In time, it may be possible to reduce the need for painkillers and anti-inflammatory drugs.

Where is Pacaine treatment available?

Dr. John Dunphy,

Cork Road Medical Clinic, Carrigaline, Co. Cork.

Tel: 021 4371177

I.M.C. 04257

 

Dr. Maurice Collins,

Crescent View, Spa Hotel Grounds, Lucan, Dublin

Tel: 01 6280240

Irish doctor’s arthritis treatment gaining acceptance

(by Ed Moloney, Sunday Tribune)

Arthritis victims can enjoy as much as a 50% annual reduction in pain as a result of regularly taking the Irish-based Collins Arthritis Treatment, according to an independent statistical study prepared for last week’s international GP’s conference, the World Organisation of National Colleges and Academies (WONCA) held in Dublin.

The study, the first attempt at a systemic examination of a treatment which has been available in Ireland for nearly forty years, shows that people suffering from osteo-arthritis who take the treatment on a monthly basis have on average a 54% reduction in pain in the first year. Osteo-arthritis is the most common form of the disease with an estimated 200,000 victims in Ireland.

For victims of rheumatoid arthritis, the most crippling variety of the disease, the average annual improvement is less, but at 30% in the first year still represents a significant reduction in pain. Rheumatoid arthritis affects women up to four times as much as men and usually strikes in early middle age.

The study, which was based on data collected from 16 GP’s administering the treatment in Ireland over a twelve month period, was conducted by Dr Marie Reilly, the Director of the Consulting Centre at the Department of Statistics, UCD.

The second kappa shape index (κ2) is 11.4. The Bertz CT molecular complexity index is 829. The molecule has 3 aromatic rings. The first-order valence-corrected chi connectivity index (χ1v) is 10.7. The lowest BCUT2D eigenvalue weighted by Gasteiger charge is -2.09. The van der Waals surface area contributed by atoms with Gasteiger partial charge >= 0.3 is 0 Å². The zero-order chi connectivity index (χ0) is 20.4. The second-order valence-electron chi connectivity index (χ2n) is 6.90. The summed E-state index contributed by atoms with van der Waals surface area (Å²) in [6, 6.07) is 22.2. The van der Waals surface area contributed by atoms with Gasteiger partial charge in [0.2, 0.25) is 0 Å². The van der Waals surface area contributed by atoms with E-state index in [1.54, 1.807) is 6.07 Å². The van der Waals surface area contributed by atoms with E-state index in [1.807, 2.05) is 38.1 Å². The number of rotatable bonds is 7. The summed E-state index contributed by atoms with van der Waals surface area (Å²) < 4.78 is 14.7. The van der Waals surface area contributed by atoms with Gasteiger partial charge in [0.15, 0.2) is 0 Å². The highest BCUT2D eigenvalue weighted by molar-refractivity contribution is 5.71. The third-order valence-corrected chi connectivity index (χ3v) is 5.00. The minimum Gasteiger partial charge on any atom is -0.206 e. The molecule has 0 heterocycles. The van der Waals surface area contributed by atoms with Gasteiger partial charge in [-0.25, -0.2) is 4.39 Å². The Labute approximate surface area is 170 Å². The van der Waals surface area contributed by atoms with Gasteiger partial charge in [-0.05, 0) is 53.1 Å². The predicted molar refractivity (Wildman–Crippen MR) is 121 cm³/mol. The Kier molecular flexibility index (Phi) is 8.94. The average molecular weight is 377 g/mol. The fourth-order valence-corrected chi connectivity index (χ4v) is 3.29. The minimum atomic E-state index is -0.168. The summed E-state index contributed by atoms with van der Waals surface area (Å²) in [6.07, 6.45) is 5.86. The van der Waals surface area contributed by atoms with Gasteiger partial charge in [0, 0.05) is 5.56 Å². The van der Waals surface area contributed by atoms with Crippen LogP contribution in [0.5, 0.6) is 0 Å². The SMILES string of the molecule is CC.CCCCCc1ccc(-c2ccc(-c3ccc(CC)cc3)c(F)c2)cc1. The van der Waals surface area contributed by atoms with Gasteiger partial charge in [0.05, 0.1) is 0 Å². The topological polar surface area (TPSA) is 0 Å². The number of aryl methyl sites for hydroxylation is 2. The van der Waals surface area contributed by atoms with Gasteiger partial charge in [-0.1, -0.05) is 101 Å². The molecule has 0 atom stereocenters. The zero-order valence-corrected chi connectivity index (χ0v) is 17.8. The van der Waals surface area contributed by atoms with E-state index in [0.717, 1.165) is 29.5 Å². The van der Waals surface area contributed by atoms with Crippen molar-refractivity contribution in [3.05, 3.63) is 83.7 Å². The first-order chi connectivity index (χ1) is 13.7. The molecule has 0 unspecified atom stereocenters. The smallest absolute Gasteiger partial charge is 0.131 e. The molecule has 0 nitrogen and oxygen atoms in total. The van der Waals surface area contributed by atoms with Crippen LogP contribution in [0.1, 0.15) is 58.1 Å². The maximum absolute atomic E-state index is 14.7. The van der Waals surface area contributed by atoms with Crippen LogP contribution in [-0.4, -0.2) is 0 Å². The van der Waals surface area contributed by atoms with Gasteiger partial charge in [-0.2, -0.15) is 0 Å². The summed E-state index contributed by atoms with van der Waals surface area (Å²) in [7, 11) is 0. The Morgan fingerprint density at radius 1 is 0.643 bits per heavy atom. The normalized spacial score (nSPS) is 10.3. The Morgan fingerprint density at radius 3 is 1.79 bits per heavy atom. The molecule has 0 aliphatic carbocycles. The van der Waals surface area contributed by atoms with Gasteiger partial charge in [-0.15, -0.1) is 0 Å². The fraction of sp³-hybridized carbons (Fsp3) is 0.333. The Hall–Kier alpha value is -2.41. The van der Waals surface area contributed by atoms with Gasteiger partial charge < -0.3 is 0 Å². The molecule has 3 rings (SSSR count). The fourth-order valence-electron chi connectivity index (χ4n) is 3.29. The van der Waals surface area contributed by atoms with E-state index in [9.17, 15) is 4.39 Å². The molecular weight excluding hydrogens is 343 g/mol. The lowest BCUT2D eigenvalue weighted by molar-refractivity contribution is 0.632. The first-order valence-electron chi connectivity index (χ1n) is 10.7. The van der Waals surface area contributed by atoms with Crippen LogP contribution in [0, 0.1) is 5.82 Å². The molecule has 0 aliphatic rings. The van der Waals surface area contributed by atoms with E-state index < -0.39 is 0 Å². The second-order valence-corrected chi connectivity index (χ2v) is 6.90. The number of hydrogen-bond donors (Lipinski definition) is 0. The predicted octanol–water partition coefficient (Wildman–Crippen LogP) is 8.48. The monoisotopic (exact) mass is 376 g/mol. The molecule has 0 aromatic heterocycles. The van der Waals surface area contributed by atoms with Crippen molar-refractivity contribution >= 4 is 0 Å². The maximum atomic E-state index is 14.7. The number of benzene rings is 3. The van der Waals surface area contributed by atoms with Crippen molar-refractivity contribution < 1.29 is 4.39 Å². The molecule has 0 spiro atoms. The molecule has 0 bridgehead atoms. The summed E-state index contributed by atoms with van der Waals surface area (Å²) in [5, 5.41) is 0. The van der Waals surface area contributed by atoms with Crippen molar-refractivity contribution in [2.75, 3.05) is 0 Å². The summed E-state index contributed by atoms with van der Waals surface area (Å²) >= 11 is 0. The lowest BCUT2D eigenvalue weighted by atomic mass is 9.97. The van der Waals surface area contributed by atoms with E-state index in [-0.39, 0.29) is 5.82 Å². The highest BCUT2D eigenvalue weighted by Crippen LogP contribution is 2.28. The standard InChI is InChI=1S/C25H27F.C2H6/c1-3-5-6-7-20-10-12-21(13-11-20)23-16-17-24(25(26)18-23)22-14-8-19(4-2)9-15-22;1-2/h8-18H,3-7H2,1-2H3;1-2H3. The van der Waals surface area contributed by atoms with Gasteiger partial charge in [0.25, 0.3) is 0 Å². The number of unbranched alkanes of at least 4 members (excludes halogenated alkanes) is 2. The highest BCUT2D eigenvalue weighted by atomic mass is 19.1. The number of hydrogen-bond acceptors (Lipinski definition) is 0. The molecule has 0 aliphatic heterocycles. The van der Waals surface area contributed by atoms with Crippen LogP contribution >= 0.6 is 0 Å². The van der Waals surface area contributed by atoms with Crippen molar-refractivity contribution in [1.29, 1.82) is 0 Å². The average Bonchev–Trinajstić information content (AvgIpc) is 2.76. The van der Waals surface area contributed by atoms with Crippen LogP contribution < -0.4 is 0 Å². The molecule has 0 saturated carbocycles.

“Although this was an observational study rather than experimental the results were very encouraging”, she said last week. “I think it gives a huge impetus to the demand for a clinical trial”. She added that a longer study would be necessary to determine whether the annual improvement rates continued or levelled off.

The study was based on the experiences of 460 patients between May 1997 and May 1998 and used recognised subjective methods of pain measurement and evaluation by both patients and physicians. Between them, the patients made 1,567 visits for treatment, and the study shows that their doctors estimated there had been improvements in 79.1% of the visits for osteo-arthritis patients and 64.1% for those with rheumatoid arthritis.

In the case of rheumatoid arthritis victims inflammatory changes in the blood were also measured and these appeared to show an average 25% annual reduction in the first year of treatment.

The Collins Treatment was developed by a Lucan-based doctor, Patrick Collins in the 1950’s and was carried on by his three sons, all doctors, after his death. The surviving son Maurice Collins has for the last few years been attempting to get clinical trials for the treatment. The former Tánaiste Dick Spring has given his support to the calls.

The treatment is based on the local anaesthetic drug, Procaine which was once widely used by dentists. The Procaine is diluted and a small amount is smeared on the skin, the size of the dose being determined by the variety of arthritis.

How the treatment works remains a medical mystery but its popularity has spread; some 35 GP’s in Ireland and Britain now administer the treatment. A major advantage of the treatment over conventional medicine is that it has no known side effects and apparently is effective for the entire family of arthritis diseases.

In a story that comes out of Hidden Ireland thousands of people have taken the treatment over the years but it never, until recently, had any public profile. One major reason for this was the unremitting hostility of the rheumatolgy establishment although there is evidence that this may now be softening.